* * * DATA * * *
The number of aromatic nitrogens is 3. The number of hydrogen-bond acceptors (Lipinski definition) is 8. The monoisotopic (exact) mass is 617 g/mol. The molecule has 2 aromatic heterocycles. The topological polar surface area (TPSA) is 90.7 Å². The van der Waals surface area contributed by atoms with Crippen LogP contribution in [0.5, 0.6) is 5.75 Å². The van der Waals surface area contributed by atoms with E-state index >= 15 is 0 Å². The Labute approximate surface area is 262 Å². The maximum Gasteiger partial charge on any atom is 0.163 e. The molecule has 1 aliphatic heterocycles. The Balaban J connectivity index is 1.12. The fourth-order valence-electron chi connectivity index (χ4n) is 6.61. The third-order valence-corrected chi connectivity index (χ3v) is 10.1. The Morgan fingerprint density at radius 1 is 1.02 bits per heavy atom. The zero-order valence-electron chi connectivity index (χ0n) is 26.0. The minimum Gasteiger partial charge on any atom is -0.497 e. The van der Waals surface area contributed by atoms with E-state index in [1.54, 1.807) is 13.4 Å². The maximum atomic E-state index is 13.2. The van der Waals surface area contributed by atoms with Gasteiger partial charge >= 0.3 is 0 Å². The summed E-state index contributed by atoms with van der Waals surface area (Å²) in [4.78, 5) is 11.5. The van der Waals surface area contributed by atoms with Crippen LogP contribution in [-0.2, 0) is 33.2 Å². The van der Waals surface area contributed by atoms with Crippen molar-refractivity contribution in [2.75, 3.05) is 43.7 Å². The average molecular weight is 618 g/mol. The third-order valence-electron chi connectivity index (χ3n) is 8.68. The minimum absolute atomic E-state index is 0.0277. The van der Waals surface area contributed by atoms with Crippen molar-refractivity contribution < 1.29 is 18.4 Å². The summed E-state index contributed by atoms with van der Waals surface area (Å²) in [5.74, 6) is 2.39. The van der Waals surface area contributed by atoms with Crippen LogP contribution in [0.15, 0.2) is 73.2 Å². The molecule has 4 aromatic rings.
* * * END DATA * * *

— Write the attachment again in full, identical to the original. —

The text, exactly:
The number of aromatic nitrogens is 3. The number of hydrogen-bond acceptors (Lipinski definition) is 8. The monoisotopic (exact) mass is 617 g/mol. The molecule has 2 aromatic heterocycles. The topological polar surface area (TPSA) is 90.7 Å². The van der Waals surface area contributed by atoms with Crippen LogP contribution in [0.5, 0.6) is 5.75 Å². The van der Waals surface area contributed by atoms with E-state index >= 15 is 0 Å². The Labute approximate surface area is 262 Å². The maximum Gasteiger partial charge on any atom is 0.163 e. The molecule has 1 aliphatic heterocycles. The Balaban J connectivity index is 1.12. The fourth-order valence-electron chi connectivity index (χ4n) is 6.61. The third-order valence-corrected chi connectivity index (χ3v) is 10.1. The Morgan fingerprint density at radius 1 is 1.02 bits per heavy atom. The zero-order valence-electron chi connectivity index (χ0n) is 26.0. The minimum Gasteiger partial charge on any atom is -0.497 e. The van der Waals surface area contributed by atoms with E-state index in [1.54, 1.807) is 13.4 Å². The maximum atomic E-state index is 13.2. The van der Waals surface area contributed by atoms with Gasteiger partial charge >= 0.3 is 0 Å². The summed E-state index contributed by atoms with van der Waals surface area (Å²) in [4.78, 5) is 11.5. The van der Waals surface area contributed by atoms with Crippen LogP contribution in [-0.2, 0) is 33.2 Å². The van der Waals surface area contributed by atoms with Crippen molar-refractivity contribution in [2.75, 3.05) is 43.7 Å². The average molecular weight is 618 g/mol. The third-order valence-electron chi connectivity index (χ3n) is 8.68. The minimum absolute atomic E-state index is 0.0277. The van der Waals surface area contributed by atoms with Crippen molar-refractivity contribution < 1.29 is 18.4 Å². The summed E-state index contributed by atoms with van der Waals surface area (Å²) in [5.74, 6) is 2.39. The van der Waals surface area contributed by atoms with Crippen LogP contribution in [0.15, 0.2) is 73.2 Å². The molecule has 4 aromatic rings.